“What I want people to know is the biggest determinant of whether or not we can go back to school actually has little to nothing to do with the actual schools,” Adams said Tuesday on “CBS This Morning.” “It’s your background transmission rate.”
He said people who wish to safely return to their “regular life” need to wear face coverings and practice social distancing.
“We’ve seen in Norway, we’ve seen in Denmark that when they start with a low background transmission rate they were able to safely reopen schools with minimal to no transmission among young people, particularly people under the age of ten or twelve,” Adam said.
Adams noted that the Centers for Disease Control and Prevention (CDC) has recommended strategies that schools can adopt when they reopen this fall, “but again the most important thing is what we do outside of schools before we reopen to lower the transmission rate.”
“We know the risk is low to the actual students. But we know they can transmit to others,” he told CBS host Gayle King. “We need to take measures to make sure we protect those who are vulnerable either because they are older or they have chronic medical conditions.”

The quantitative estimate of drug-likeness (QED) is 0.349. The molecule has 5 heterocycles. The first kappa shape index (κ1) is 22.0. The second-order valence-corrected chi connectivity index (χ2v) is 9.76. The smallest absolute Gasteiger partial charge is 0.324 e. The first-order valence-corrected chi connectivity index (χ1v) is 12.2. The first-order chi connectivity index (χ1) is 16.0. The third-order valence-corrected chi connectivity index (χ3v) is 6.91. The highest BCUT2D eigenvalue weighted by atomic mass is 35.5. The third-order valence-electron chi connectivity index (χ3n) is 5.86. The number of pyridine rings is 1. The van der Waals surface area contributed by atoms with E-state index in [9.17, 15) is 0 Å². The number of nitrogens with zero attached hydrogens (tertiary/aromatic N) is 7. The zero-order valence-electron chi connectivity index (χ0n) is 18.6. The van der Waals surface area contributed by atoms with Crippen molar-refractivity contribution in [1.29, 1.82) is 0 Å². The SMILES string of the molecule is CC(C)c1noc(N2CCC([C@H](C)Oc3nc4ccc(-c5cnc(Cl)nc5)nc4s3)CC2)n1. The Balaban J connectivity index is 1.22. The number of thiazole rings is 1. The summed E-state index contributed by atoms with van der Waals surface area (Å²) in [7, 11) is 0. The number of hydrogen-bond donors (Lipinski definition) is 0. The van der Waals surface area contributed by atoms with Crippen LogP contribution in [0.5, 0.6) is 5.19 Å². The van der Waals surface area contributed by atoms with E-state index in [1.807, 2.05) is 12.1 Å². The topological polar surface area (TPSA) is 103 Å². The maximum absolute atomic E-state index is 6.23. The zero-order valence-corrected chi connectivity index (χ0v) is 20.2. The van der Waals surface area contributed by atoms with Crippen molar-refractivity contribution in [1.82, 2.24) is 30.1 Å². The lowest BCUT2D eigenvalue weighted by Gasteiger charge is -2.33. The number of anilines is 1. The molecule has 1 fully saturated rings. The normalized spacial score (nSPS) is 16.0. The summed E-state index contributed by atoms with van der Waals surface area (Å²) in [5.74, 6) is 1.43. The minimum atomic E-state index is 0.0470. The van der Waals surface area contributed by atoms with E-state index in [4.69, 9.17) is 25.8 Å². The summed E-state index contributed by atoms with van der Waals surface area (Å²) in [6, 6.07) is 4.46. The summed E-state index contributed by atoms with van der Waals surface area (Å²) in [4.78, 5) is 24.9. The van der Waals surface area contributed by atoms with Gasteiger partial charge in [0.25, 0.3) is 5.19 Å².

According to Rt.live, a website that tracks and calculates the rate at which the virus is spreading, 12 U.S. states managed to maintain a transmission rate under 1.0 as of Tuesday morning, namely Utah, South Dakota, Maine, Connecticut, New Jersey, Arizona, New Hampshire, Delaware, South Carolina, Ohio, Washington, and Oregon. A transmission rate below 1.0 means it takes more than one infected person on average to infect one healthy person each day, indicating the spread of the disease is slowing.
Adams’ remarks came as the CDC delayed the release of its school reopening guidance to the end of July. The CDC issued interim guidelines for schools in April, which have been frequently updated to provide new information. The latest version of the CDC guidelines recommend a host of practices for schools to reopen, such as that staff and older students wear face coverings when feasible, implement staggered arrival and drop-off schedules to reduce physical contact, install physical barriers to promote physical distancing, among many others.
Vice President Michael Pence, who heads the White House Coronavirus Task Force, said last week he doesn’t want the guidance to be used as a reason to keep schools closed.
“To be very clear,” Pence said during a roundtable on school reopening, “we don’t want CDC guidance to be a reason why people don’t reopen their schools. We’re going to respect whatever decisions are made.”